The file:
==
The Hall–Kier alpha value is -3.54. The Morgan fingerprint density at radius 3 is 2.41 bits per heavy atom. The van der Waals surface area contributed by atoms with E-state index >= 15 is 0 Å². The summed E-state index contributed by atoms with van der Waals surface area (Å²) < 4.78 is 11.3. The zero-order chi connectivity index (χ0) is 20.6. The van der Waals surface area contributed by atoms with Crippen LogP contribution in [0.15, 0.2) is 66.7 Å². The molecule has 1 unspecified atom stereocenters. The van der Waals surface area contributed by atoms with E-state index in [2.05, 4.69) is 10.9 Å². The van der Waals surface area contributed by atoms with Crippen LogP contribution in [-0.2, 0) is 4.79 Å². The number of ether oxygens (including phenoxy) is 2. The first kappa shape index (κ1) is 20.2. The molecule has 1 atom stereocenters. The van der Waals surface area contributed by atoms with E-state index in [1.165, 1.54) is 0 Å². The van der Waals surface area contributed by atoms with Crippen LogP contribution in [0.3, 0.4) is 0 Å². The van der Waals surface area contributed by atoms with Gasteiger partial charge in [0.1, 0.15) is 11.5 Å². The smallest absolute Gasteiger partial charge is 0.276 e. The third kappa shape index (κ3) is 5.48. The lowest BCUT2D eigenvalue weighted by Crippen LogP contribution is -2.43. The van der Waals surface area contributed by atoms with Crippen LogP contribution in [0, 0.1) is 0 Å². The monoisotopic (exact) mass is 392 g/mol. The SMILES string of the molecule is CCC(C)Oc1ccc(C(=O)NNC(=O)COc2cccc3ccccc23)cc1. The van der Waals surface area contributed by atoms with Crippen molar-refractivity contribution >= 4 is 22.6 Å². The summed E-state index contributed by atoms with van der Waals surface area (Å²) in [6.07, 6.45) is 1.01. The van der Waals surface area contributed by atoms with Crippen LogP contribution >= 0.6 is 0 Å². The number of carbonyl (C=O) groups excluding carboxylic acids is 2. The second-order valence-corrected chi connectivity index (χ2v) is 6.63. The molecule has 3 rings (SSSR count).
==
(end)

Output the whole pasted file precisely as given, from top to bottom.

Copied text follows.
The Hall–Kier alpha value is -3.54. The Morgan fingerprint density at radius 3 is 2.41 bits per heavy atom. The van der Waals surface area contributed by atoms with E-state index >= 15 is 0 Å². The summed E-state index contributed by atoms with van der Waals surface area (Å²) < 4.78 is 11.3. The zero-order chi connectivity index (χ0) is 20.6. The van der Waals surface area contributed by atoms with Crippen LogP contribution in [0.15, 0.2) is 66.7 Å². The molecule has 1 unspecified atom stereocenters. The van der Waals surface area contributed by atoms with E-state index in [2.05, 4.69) is 10.9 Å². The van der Waals surface area contributed by atoms with Crippen LogP contribution in [-0.2, 0) is 4.79 Å². The number of ether oxygens (including phenoxy) is 2. The first kappa shape index (κ1) is 20.2. The molecule has 1 atom stereocenters. The van der Waals surface area contributed by atoms with E-state index in [1.165, 1.54) is 0 Å². The van der Waals surface area contributed by atoms with Crippen LogP contribution in [0.3, 0.4) is 0 Å². The van der Waals surface area contributed by atoms with Gasteiger partial charge in [0.1, 0.15) is 11.5 Å². The smallest absolute Gasteiger partial charge is 0.276 e. The third kappa shape index (κ3) is 5.48. The lowest BCUT2D eigenvalue weighted by Crippen LogP contribution is -2.43. The van der Waals surface area contributed by atoms with Crippen LogP contribution in [0, 0.1) is 0 Å². The monoisotopic (exact) mass is 392 g/mol. The SMILES string of the molecule is CCC(C)Oc1ccc(C(=O)NNC(=O)COc2cccc3ccccc23)cc1. The van der Waals surface area contributed by atoms with Crippen molar-refractivity contribution >= 4 is 22.6 Å². The summed E-state index contributed by atoms with van der Waals surface area (Å²) in [6.07, 6.45) is 1.01. The van der Waals surface area contributed by atoms with Crippen LogP contribution >= 0.6 is 0 Å². The number of carbonyl (C=O) groups excluding carboxylic acids is 2. The second-order valence-corrected chi connectivity index (χ2v) is 6.63. The molecule has 3 rings (SSSR count).